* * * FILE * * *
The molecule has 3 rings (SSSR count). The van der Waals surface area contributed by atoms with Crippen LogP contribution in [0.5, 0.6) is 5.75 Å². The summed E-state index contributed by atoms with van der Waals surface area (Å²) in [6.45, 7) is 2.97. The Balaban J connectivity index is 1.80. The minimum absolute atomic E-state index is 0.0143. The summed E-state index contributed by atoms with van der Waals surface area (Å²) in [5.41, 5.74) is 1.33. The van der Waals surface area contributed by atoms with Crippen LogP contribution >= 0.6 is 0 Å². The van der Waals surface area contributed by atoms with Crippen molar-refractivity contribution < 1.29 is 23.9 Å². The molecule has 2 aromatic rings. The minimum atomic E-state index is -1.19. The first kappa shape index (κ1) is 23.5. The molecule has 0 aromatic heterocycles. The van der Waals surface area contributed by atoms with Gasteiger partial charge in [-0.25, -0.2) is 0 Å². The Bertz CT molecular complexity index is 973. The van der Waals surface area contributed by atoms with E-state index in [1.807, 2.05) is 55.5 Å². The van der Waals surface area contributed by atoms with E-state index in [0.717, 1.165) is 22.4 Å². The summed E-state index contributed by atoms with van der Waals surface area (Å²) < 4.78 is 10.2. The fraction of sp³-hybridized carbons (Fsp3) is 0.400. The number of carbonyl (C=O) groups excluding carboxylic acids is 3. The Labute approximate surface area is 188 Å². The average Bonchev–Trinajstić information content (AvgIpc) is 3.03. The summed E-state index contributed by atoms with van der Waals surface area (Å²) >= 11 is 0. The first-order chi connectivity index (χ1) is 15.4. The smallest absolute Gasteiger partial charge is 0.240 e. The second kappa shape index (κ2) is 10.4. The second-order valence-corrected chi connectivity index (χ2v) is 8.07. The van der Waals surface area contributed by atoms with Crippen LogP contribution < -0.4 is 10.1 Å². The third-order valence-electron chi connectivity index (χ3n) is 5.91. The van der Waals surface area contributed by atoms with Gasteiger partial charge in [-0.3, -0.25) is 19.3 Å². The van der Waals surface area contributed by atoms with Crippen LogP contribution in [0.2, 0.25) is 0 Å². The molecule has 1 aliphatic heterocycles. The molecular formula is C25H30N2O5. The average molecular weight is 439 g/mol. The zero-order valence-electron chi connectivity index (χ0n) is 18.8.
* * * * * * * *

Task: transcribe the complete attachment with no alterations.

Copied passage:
The molecule has 3 rings (SSSR count). The van der Waals surface area contributed by atoms with Crippen LogP contribution in [0.5, 0.6) is 5.75 Å². The summed E-state index contributed by atoms with van der Waals surface area (Å²) in [6.45, 7) is 2.97. The Balaban J connectivity index is 1.80. The minimum absolute atomic E-state index is 0.0143. The summed E-state index contributed by atoms with van der Waals surface area (Å²) in [5.41, 5.74) is 1.33. The van der Waals surface area contributed by atoms with Crippen LogP contribution >= 0.6 is 0 Å². The van der Waals surface area contributed by atoms with Crippen molar-refractivity contribution < 1.29 is 23.9 Å². The molecule has 2 aromatic rings. The minimum atomic E-state index is -1.19. The first kappa shape index (κ1) is 23.5. The molecule has 0 aromatic heterocycles. The van der Waals surface area contributed by atoms with Gasteiger partial charge in [-0.25, -0.2) is 0 Å². The Bertz CT molecular complexity index is 973. The van der Waals surface area contributed by atoms with E-state index in [1.807, 2.05) is 55.5 Å². The van der Waals surface area contributed by atoms with E-state index in [0.717, 1.165) is 22.4 Å². The summed E-state index contributed by atoms with van der Waals surface area (Å²) < 4.78 is 10.2. The fraction of sp³-hybridized carbons (Fsp3) is 0.400. The number of carbonyl (C=O) groups excluding carboxylic acids is 3. The Labute approximate surface area is 188 Å². The average Bonchev–Trinajstić information content (AvgIpc) is 3.03. The summed E-state index contributed by atoms with van der Waals surface area (Å²) >= 11 is 0. The first-order chi connectivity index (χ1) is 15.4. The smallest absolute Gasteiger partial charge is 0.240 e. The second kappa shape index (κ2) is 10.4. The second-order valence-corrected chi connectivity index (χ2v) is 8.07. The van der Waals surface area contributed by atoms with Crippen LogP contribution < -0.4 is 10.1 Å². The third-order valence-electron chi connectivity index (χ3n) is 5.91. The van der Waals surface area contributed by atoms with Gasteiger partial charge in [-0.3, -0.25) is 19.3 Å². The van der Waals surface area contributed by atoms with Crippen LogP contribution in [0.2, 0.25) is 0 Å². The molecule has 1 aliphatic heterocycles. The molecular formula is C25H30N2O5. The average molecular weight is 439 g/mol. The zero-order valence-electron chi connectivity index (χ0n) is 18.8.